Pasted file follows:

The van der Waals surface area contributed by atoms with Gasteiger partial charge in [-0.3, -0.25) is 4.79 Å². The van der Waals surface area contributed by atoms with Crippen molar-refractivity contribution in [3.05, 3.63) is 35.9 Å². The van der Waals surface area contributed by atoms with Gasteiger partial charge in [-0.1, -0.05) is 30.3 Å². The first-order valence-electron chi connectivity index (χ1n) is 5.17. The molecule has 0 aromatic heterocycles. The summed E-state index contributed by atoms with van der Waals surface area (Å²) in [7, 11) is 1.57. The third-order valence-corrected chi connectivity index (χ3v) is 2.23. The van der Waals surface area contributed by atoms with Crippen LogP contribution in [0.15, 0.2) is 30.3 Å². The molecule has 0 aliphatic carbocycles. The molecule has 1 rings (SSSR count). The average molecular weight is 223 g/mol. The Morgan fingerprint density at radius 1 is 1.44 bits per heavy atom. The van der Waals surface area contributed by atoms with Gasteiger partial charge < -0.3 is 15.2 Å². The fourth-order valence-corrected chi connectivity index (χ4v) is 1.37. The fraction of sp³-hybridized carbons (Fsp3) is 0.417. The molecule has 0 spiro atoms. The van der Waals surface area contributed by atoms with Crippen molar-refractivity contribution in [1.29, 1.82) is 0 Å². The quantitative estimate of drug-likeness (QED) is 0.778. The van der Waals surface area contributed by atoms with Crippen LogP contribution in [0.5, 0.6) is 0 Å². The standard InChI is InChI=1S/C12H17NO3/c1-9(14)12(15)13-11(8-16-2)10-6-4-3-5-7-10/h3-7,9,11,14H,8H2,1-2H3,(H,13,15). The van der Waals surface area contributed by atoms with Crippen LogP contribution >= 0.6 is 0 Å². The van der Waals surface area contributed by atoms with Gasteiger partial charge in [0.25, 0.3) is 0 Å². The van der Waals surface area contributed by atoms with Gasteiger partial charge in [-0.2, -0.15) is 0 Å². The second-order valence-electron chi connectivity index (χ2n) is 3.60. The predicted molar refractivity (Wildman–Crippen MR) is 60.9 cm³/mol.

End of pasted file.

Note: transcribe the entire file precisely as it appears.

The van der Waals surface area contributed by atoms with Gasteiger partial charge in [-0.3, -0.25) is 4.79 Å². The van der Waals surface area contributed by atoms with Crippen molar-refractivity contribution in [3.05, 3.63) is 35.9 Å². The van der Waals surface area contributed by atoms with Gasteiger partial charge in [-0.1, -0.05) is 30.3 Å². The first-order valence-electron chi connectivity index (χ1n) is 5.17. The molecule has 0 aromatic heterocycles. The summed E-state index contributed by atoms with van der Waals surface area (Å²) in [7, 11) is 1.57. The third-order valence-corrected chi connectivity index (χ3v) is 2.23. The van der Waals surface area contributed by atoms with Crippen LogP contribution in [0.15, 0.2) is 30.3 Å². The molecule has 0 aliphatic carbocycles. The molecule has 1 rings (SSSR count). The average molecular weight is 223 g/mol. The Morgan fingerprint density at radius 1 is 1.44 bits per heavy atom. The van der Waals surface area contributed by atoms with Gasteiger partial charge < -0.3 is 15.2 Å². The fourth-order valence-corrected chi connectivity index (χ4v) is 1.37. The fraction of sp³-hybridized carbons (Fsp3) is 0.417. The molecule has 0 spiro atoms. The van der Waals surface area contributed by atoms with Crippen molar-refractivity contribution in [1.29, 1.82) is 0 Å². The quantitative estimate of drug-likeness (QED) is 0.778. The van der Waals surface area contributed by atoms with Crippen LogP contribution in [0.5, 0.6) is 0 Å². The standard InChI is InChI=1S/C12H17NO3/c1-9(14)12(15)13-11(8-16-2)10-6-4-3-5-7-10/h3-7,9,11,14H,8H2,1-2H3,(H,13,15). The van der Waals surface area contributed by atoms with Crippen LogP contribution >= 0.6 is 0 Å². The van der Waals surface area contributed by atoms with Gasteiger partial charge in [0.25, 0.3) is 0 Å². The van der Waals surface area contributed by atoms with Gasteiger partial charge in [-0.2, -0.15) is 0 Å². The second-order valence-electron chi connectivity index (χ2n) is 3.60. The predicted molar refractivity (Wildman–Crippen MR) is 60.9 cm³/mol.